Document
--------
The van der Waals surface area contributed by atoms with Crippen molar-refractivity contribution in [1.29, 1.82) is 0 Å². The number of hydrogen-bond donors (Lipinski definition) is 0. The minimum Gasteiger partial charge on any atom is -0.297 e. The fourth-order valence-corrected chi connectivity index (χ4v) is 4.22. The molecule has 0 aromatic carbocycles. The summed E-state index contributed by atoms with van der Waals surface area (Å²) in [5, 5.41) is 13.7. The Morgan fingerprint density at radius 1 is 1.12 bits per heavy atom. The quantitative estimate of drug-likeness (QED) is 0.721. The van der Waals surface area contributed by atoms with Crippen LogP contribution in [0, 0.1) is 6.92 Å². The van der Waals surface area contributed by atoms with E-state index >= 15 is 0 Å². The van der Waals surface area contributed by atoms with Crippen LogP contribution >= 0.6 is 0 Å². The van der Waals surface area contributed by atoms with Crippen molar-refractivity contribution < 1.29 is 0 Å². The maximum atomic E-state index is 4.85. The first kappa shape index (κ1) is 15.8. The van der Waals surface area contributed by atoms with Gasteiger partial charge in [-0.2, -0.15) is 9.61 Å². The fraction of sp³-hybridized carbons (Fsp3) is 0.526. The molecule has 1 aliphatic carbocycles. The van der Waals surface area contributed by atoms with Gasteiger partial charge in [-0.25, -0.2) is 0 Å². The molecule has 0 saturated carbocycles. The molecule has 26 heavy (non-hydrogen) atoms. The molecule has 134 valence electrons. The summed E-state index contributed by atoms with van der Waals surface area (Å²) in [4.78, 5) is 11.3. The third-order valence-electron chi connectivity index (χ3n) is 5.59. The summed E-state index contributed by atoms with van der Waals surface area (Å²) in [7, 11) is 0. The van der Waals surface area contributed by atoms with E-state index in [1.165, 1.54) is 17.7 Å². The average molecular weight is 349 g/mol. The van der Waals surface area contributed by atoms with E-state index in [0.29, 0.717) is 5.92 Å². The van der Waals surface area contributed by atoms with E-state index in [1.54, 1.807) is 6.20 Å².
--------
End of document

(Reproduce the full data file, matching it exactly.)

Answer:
The van der Waals surface area contributed by atoms with Crippen molar-refractivity contribution in [1.29, 1.82) is 0 Å². The number of hydrogen-bond donors (Lipinski definition) is 0. The minimum Gasteiger partial charge on any atom is -0.297 e. The fourth-order valence-corrected chi connectivity index (χ4v) is 4.22. The molecule has 0 aromatic carbocycles. The summed E-state index contributed by atoms with van der Waals surface area (Å²) in [5, 5.41) is 13.7. The Morgan fingerprint density at radius 1 is 1.12 bits per heavy atom. The quantitative estimate of drug-likeness (QED) is 0.721. The van der Waals surface area contributed by atoms with Crippen LogP contribution in [0, 0.1) is 6.92 Å². The van der Waals surface area contributed by atoms with E-state index >= 15 is 0 Å². The van der Waals surface area contributed by atoms with Crippen LogP contribution >= 0.6 is 0 Å². The van der Waals surface area contributed by atoms with Crippen molar-refractivity contribution < 1.29 is 0 Å². The maximum atomic E-state index is 4.85. The first kappa shape index (κ1) is 15.8. The van der Waals surface area contributed by atoms with Gasteiger partial charge in [-0.2, -0.15) is 9.61 Å². The fraction of sp³-hybridized carbons (Fsp3) is 0.526. The molecule has 1 aliphatic carbocycles. The van der Waals surface area contributed by atoms with Gasteiger partial charge in [-0.25, -0.2) is 0 Å². The molecule has 0 saturated carbocycles. The molecule has 26 heavy (non-hydrogen) atoms. The molecule has 134 valence electrons. The summed E-state index contributed by atoms with van der Waals surface area (Å²) in [4.78, 5) is 11.3. The third-order valence-electron chi connectivity index (χ3n) is 5.59. The summed E-state index contributed by atoms with van der Waals surface area (Å²) in [7, 11) is 0. The van der Waals surface area contributed by atoms with E-state index in [1.165, 1.54) is 17.7 Å². The average molecular weight is 349 g/mol. The van der Waals surface area contributed by atoms with E-state index in [0.29, 0.717) is 5.92 Å². The van der Waals surface area contributed by atoms with E-state index in [1.54, 1.807) is 6.20 Å².